Transitioning from IC to Management: Allow Yourself to be Hands-Off

Eric Chiang

Senior Software Engineering Manager at Netflix



As an engineer, I was great at planning my own projects and figuring out what I needed to do. When I ran into issues or heard about issues, I enjoyed the challenge of either suggesting ideas on approaches or getting my hands dirty in terms of figuring out how to solve the problem.

After moving into an Engineering Manager role, I still wanted to help with project planning/scoping, triage production related issues, and provide feedback in architecture meetings. This created a problem where I continued to be hands-on, and I wasn't spending time that needed my attention (hiring for a backfill for my position).

Actions taken

The team had senior and smart engineers who were all very capable, and there was no reason why I needed to be a part of all project and architecture meetings. I became selective of the project related meetings I went to. The team was working on many projects, and they could run the meetings. If needed, I could always sync up with the engineers on the project if I needed to know some information. This also meant that if someone came to me with a question about a project, I could redirect that person to the engineer who was running point on the project.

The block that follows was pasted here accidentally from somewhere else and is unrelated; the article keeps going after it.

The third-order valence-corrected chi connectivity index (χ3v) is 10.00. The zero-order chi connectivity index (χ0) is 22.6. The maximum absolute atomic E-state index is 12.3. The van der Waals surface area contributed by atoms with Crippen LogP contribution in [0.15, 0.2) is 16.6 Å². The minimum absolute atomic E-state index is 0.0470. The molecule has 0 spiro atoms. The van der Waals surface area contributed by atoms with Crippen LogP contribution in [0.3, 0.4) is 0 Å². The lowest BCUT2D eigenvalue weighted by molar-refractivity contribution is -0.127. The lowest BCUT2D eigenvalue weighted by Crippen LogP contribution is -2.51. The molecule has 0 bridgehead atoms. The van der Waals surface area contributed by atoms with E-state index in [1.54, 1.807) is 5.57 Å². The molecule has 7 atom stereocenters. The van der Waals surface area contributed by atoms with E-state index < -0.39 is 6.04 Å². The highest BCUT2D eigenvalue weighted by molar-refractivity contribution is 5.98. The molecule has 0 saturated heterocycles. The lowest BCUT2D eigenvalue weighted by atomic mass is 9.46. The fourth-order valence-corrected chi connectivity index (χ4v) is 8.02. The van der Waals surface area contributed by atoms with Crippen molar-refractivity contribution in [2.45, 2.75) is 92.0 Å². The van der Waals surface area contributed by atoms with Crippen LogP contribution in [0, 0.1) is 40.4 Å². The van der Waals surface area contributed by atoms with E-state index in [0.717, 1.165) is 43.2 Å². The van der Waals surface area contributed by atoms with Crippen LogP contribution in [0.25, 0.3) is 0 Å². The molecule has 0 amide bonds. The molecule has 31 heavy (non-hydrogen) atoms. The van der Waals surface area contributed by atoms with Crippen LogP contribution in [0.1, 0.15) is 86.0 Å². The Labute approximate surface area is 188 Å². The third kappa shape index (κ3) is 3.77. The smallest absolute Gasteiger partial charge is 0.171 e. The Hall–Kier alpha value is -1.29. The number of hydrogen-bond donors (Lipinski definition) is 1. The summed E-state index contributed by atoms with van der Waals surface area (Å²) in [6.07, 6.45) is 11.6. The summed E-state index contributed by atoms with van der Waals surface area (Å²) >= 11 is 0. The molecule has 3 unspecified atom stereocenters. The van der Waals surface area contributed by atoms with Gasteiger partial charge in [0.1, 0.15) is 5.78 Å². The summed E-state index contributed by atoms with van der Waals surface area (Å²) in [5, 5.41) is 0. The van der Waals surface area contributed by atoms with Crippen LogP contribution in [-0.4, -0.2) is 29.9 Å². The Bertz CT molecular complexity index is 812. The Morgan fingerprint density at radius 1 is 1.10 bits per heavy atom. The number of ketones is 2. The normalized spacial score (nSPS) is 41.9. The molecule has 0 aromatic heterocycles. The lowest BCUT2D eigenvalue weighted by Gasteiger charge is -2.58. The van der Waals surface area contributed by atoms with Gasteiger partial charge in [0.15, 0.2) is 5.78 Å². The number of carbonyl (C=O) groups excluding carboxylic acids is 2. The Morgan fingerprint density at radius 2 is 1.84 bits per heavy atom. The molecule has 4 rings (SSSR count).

Lessons learned

There are many things that both you and your team can do. If you are doing a task that anyone on your team can do, ask yourself why you're working on that task. By delegating to your team, you are free to work on the things that only you can do (hiring, strategy, etc). This also allows members on your team to grow in different areas they may be weak at.

There are likely many projects that are in flight, and you do not need to know everything that your team is doing. Stay close to a couple, but don't try to stay close to all. Pick and choose depending on your motivation (e.g. you might be in the middle of coaching an engineer to grow into a lead or maybe there's a project that's highly cross functional and requires you to have as much context as possible).

These tactics will help you scale both you and your team.

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Eric Chiang

Senior Software Engineering Manager at Netflix

Engineering LeadershipLeadership DevelopmentCommunicationOrganizational StrategyDecision MakingCulture DevelopmentEngineering ManagementPerformance MetricsMentorship ProgramsCareer Growth

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